From Mobil Gas he emerges
Like a Mack truck from the desert horizon.
You might think of bluefin tunas
Coursing the algid sea.
A man with a singular purpose
Always walks with his best foot forward-
Leans in to dusk, moon heavy on his back.
Mauricio has punched out at the station.
If you happen to see him
You might remark on the butterflies-
The small cloud of yellow, speckled wings
Fluttering like wayward kites around him.
You might even reconsider
Your faith in miracles,
To comprehend the mystery.
You could be going to the market
And have already made a list.
You could be as still as a tinsel tree
Illuminated by a spinning color wheel
In a room of immobile silhouettes.
You could have your face
Pressed against the windowpane-
Your chest, a bodiless blouse
And puffy as our Winter faces.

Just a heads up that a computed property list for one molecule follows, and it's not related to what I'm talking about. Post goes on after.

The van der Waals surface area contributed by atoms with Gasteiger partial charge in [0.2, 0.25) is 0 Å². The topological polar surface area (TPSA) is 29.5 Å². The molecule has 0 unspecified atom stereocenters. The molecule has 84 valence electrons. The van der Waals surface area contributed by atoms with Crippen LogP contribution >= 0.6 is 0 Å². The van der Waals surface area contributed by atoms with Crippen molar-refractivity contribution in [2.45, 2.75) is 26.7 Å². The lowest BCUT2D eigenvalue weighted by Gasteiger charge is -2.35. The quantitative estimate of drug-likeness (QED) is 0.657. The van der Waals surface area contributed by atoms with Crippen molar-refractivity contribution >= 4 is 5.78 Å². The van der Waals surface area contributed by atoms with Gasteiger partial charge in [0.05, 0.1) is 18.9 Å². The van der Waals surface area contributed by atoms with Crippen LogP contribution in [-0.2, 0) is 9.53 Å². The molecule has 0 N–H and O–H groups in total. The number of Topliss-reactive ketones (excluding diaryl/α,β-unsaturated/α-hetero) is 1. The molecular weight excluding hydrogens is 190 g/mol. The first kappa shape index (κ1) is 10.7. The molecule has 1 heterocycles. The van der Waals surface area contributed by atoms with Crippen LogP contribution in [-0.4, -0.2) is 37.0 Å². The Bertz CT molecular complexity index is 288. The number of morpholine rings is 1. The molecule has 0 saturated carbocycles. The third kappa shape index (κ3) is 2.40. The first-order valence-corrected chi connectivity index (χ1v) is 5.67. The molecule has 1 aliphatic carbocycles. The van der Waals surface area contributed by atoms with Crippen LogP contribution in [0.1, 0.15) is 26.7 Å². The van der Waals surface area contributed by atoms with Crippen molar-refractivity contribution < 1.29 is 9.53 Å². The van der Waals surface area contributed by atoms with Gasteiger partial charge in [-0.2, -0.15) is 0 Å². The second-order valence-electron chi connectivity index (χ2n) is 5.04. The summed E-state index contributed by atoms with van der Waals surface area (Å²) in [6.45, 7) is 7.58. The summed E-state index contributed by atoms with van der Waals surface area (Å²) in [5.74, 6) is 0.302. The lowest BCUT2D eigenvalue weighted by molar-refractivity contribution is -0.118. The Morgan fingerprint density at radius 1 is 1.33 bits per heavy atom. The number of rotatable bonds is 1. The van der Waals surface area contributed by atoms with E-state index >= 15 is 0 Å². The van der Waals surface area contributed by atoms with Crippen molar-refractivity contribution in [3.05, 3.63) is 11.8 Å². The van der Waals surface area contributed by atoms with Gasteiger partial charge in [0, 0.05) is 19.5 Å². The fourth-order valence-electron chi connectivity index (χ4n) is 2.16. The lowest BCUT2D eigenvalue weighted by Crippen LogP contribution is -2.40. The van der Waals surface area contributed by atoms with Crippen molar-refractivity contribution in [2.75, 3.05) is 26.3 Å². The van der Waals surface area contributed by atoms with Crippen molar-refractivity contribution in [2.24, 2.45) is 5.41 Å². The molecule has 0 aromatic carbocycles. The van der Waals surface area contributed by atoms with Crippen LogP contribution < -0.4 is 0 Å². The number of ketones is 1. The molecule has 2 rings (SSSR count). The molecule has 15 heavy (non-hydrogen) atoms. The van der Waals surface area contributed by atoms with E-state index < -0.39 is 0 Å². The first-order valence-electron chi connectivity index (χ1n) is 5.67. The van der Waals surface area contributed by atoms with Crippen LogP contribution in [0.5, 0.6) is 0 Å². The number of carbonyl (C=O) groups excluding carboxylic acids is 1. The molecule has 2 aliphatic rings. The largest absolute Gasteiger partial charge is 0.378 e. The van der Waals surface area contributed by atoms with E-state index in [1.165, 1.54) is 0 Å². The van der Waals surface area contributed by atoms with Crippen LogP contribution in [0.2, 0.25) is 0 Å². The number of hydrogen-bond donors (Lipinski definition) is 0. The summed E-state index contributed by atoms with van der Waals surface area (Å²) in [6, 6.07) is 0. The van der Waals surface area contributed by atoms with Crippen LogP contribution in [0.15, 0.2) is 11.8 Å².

You could be standing in a living room
Full of boxes with your fears in tight little bundles.
You could be Mauricio Babilonia
On his way to a rendezvous, his hands
Cracked and stained with axle grease,
Black as the night gathering at his feet.
And butterflies, impossible and constant,
Brushing against his cheeks
Like a hundred kisses, the papery wings
Of golden monarchs calligraphed
With untranslatable sonnets for one Mauricio Babilonia
On his way to meet his love behind a wall
He will climb, but not fast enough
For the bullet that would seek out his heart.
Gloria, Eugene. Drivers at the Short-Time Motel. The national poetry series. New York: Penguin Books, 2000.